Banyan Tree Group is adding a fourth property to its Mexican portfolio – Banyan Tree Valle de Guadalupe Resort, Spa and Winery, set to open on the hills of Mexico’s emerging food and wine region in Baja California during the 2023 harvest season.
The 30-villa ultra-luxury resort will mark Banyan Tree Group’s fourth hotel in Mexico. Located 90-minutes from the US border, Valle de Guadalupe is a rapidly growing tourism market that continues to gain international recognition as one of Mexico’s emerging destinations.
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Banyan Tree Group’s legacy as pioneer of the all-pool villa concept and sustainable, wellbeing-focused travel will be infused into the Banyan Tree Valle de Guadalupe experience.
The luxurious enclave, designed by the office of renowned Mexican designer Michel Rojkind (see renders) and developed by Grupo UBK, will boast striking villas that draw in the valley’s natural surroundings with a sense of place that connect guests with the beauty around them. The property sits on nearly 39 acres of land and will be home to Banyan Tree Group’s first proprietary winery featuring vineyards, rooms for fermentation, barreling and aging, a winemaking laboratory, tasting room and underground cellar.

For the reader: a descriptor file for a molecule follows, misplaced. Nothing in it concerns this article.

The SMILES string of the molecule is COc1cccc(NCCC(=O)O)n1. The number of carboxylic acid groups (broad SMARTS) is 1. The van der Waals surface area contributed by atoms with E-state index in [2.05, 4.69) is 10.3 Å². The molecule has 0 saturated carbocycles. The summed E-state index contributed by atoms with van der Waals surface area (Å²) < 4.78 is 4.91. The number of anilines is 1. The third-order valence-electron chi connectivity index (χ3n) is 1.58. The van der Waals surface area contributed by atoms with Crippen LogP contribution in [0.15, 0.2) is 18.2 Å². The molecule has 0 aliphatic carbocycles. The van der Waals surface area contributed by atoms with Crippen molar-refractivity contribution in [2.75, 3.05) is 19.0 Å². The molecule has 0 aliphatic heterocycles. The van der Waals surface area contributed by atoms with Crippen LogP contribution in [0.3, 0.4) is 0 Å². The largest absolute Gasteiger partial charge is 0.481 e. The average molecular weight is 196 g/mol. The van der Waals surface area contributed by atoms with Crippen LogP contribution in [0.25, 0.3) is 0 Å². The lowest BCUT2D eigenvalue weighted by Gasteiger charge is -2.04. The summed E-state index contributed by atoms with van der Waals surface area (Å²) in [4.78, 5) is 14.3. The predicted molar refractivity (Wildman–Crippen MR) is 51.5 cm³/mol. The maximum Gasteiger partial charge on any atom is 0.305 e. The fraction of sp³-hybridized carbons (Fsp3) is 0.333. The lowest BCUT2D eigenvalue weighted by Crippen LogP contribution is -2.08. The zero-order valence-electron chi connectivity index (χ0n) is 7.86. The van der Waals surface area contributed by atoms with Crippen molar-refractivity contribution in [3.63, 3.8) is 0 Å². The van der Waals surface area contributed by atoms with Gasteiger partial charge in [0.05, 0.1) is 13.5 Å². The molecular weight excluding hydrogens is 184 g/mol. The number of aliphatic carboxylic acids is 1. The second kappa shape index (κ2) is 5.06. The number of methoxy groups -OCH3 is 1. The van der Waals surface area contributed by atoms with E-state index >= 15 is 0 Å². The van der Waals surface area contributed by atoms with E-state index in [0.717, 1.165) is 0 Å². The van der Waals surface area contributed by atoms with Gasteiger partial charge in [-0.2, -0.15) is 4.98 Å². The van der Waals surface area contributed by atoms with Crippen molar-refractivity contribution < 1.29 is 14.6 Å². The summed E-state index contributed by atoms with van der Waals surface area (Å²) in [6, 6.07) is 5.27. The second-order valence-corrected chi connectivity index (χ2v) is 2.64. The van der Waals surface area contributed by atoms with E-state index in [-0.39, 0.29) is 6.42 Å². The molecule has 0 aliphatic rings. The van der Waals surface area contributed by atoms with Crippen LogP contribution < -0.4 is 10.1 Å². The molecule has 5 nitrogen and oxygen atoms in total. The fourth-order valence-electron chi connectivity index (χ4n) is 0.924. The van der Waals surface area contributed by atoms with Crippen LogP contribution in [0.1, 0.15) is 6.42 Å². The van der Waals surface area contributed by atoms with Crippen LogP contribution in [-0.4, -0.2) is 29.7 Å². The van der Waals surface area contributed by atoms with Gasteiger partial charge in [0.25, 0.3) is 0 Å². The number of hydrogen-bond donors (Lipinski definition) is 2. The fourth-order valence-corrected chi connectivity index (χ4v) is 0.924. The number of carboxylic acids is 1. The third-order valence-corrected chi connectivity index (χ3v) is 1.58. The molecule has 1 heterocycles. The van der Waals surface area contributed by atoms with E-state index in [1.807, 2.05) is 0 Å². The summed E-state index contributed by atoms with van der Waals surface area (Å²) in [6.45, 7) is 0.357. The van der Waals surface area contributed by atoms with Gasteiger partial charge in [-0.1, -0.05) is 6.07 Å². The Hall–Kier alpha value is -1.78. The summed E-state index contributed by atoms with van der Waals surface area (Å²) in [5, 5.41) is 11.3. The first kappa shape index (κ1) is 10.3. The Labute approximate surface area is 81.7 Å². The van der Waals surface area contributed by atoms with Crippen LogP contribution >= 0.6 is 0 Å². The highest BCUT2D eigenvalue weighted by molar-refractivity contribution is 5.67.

Valle de Guadalupe is a one-hour drive for travellers in Southern California looking to spend a few days in a culinary mecca amongst Mexico’s best vineyards that are well worth the journey.
Nestled among olive oil groves and grapevines, five food and beverage venues are found in the centre of the resort, including a terrace restaurant, fine-dining eatery, cocktail bar, coffee house and a hilltop rooftop concept with views of the valley. Known as a sanctuary for the senses, Banyan Tree’s signature award-winning Spa comprises four treatment rooms, sauna, a state-of-the-art fitness center and both indoor and outdoor swimming pools.
Banyan Tree Valle de Guadalupe will join the global brand’s iconic collection of properties across Mexico – Banyan Tree Mayakoba, Banyan Tree Cabo Marqués in Acapulco and Hacienda Xcanatun by Angsana in Merida.
Lead image credit: (c) Rojkind Arquitectos